This is 911 heaven. The 997, responding perfectly to every input, doing exactly what you want, when you want, is in its element. The scenic road, following the winding eastern shores of False Bay, about an hour from Cape Town, might have been created for Porsche’s new 350bhp Carrera S.
No more perfect test could be conceived. With each run up and down the road, I’m gaining in confidence and speed, discovering the outer limits of adhesion are appreciably higher than ever. Confidence turns to trust. Yes, yet again, Porsche has built a significantly faster 911. But that’s not really the 997’s achievement. This is also a better handling, more predictable – yes, more rewarding – 911, with a chassis poise that essentially refutes its tail-heavy weight bias. In these circumstances, tottering on the limit, the 996 gently bobbed the nose vertically. The 997 stays flatter, biting first at the nose, then sticking resolutely at both ends, the brakes smashing into the speed and seemingly unconcerned at their continual near-abuse.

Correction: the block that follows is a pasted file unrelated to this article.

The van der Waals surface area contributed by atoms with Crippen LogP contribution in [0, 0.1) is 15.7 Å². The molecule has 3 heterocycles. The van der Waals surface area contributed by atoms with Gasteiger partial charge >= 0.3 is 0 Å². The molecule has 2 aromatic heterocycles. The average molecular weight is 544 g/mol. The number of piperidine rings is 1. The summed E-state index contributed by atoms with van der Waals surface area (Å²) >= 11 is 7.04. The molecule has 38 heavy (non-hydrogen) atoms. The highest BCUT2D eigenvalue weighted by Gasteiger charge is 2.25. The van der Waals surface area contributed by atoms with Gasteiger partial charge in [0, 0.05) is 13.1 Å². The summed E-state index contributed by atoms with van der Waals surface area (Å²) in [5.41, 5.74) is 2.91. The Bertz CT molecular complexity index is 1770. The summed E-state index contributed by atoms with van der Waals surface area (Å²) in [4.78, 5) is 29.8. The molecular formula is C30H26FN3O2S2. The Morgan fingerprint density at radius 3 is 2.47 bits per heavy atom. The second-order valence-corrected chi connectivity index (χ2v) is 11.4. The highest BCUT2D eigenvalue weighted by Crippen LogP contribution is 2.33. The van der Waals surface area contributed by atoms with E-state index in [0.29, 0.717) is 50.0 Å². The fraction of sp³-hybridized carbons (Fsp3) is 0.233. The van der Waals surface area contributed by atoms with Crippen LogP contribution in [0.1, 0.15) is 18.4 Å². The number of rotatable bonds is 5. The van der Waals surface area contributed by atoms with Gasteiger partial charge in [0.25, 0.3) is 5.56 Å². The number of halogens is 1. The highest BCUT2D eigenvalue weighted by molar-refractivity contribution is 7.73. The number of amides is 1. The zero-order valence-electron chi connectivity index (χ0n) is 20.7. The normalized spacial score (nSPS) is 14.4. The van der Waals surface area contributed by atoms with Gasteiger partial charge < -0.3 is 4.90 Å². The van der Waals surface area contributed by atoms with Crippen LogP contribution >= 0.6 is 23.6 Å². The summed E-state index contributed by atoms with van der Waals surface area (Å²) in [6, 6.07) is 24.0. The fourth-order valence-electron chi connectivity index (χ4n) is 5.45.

For those familiar with the 996, and all its ancestors, nothing less than a 911 recalibration is required. It’s as if everything (well, almost everything) the S does is 10 to 15 per cent better, faster.Apart from thoroughly revised styling (only the roof panel is carried over from the 996) that obviously draws its inspiration from the 993, highlights include a now 3.8-litre flat-six for the S version we’re testing, a new interior and Porsche’s first attempt at adaptive damping in a 911.
Styling first. In profile, the glass-house hovers over the bulging hipster wheelarches, so it appears slimmer, even longer, though it’s actually a tad (3mm) shorter, and more rounded, front and rear. An enormous amount of work has gone into the aerodynamics, not just in lowering the drag co-efficient - from 0.30 to 0.28 for the Carrera, 0.29 on the S - and reducing lift, but also in improving the airflow under the car, from the front radiators and around the wheelarches.
Visually, this might be the successor to the 993, rather than the conservative, knee-jerk reaction to criticism of the 996’s avant-garde ‘broken egg-yolk’ headlights that it is. It remains a 911 and, importantly, won’t be confused with either predecessor, but it also suggests the need for a bolder design direction for Porsche’s iconic coupé. The 997 is set down for at least a six-year life-cycle, more than enough time for new design boss Michael Mauer (ex-Saab, Smart and Mercedes) to work his persuasive inspiration.